The research used in-depth interviews and an online questionnaire, as well as an exhaustive desk review to collect data from girl-led groups and organisations, girl-centred organisations and the stakeholders that support them at different levels. This is an exciting opportunity to spotlight how girl-led organising takes place and how funders can provide flexible support that responds to the needs of girls and their organising.
Funders are increasingly looking to engage the communities they serve in the grantmaking process, but there are few resources about how to do so. In this guide, we explore how funders can engage in participatory grantmaking and cede decision-making power about funding decisions to the very communities they aim to serve. Deciding Together: Shifting Power and Resources Through Participatory Grantmaking illustrates why and how funders around the world are engaging in this practice that is shifting traditional power dynamics in philanthropy. Created with input from a number of participatory grantmakers, the guide shares challenges, lessons learned, and best practices for engaging in inclusive grantmaking.
This guide can help improve understanding of the requirements of women and girls using public and community toilets. It provides guidance on how to address these in city planning and local-level implementation, so that planning, designing, upgrading and management results in female-friendly toilets that are more accessible to users whose requirements have often been ignored, including women, girls, older people and people with disabilities.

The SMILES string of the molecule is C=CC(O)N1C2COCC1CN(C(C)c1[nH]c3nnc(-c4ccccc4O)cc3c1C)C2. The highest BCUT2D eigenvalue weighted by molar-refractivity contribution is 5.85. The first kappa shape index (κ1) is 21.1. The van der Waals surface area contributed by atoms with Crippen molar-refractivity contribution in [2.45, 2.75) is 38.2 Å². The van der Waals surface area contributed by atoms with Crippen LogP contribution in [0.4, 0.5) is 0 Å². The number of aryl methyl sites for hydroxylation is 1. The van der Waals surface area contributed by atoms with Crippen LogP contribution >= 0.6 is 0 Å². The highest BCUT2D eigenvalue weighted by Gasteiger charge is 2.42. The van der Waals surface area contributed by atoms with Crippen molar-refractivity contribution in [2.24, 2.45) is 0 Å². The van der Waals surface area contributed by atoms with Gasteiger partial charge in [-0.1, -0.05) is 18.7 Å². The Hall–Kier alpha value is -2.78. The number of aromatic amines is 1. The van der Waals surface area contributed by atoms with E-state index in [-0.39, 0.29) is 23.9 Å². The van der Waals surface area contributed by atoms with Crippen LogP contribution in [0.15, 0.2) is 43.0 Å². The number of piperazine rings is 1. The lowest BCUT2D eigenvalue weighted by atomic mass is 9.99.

Rockefeller Philanthropy Advisors;
Realizing that the world's pressing challenges are becoming more complex, many philanthropic funders are reflecting on how to create more transformational impact.
To help answer that question, the Scaling Solutions toward Shifting Systems initiative was launched in 2016 as an inquiry: Can we encourage collaborative, longer-term, adaptive resources to fund and accelerate scalable solutions targeting systemic changes around pressing global issues? Since then, the initiative's steering group and team, with representation from the Skoll, Ford and Draper Richards Kaplan Foundations, Porticus, and Rockefeller Philanthropy Advisors, has examined when, how, and why certain solutions were able to grow and achieve the system-level shifts that were anticipated.
New Oxfam research shows that four pharmaceutical companies -- Abbott, Johnson & Johnson, Merck and Pfizer -- systematically hide their profits in overseas tax havens. They appear to deprive developing countries of more than $100m (around £80m) every year -- money that is urgently needed to meet the health needs of people in these countries -- while charging very high prices for their products. In the UK, these four companies may be underpaying around £125m of tax each year. These corporations also deploy massive lobbying operations to influence trade, tax and health policies in their favour and give their damaging behavior greater apparent legitimacy. Tax dodging, high prices and political influencing by pharmaceutical companies exacerbate the yawning gap between rich and poor, between men and women, and between advanced economies and developing ones.
Alcohol use is a leading risk factor for death and disability, but its overall association with health remains complex given the possible protective effects of moderate alcohol consumption on some conditions. With our comprehensive approach to health accounting within the Global Burden of Diseases, Injuries, and Risk Factors Study 2016, we generated improved estimates of alcohol use and alcohol-attributable deaths and disability-adjusted life-years (DALYs) for 195 locations from 1990 to 2016, for both sexes and for 5-year age groups between the ages of 15 years and 95 years and older.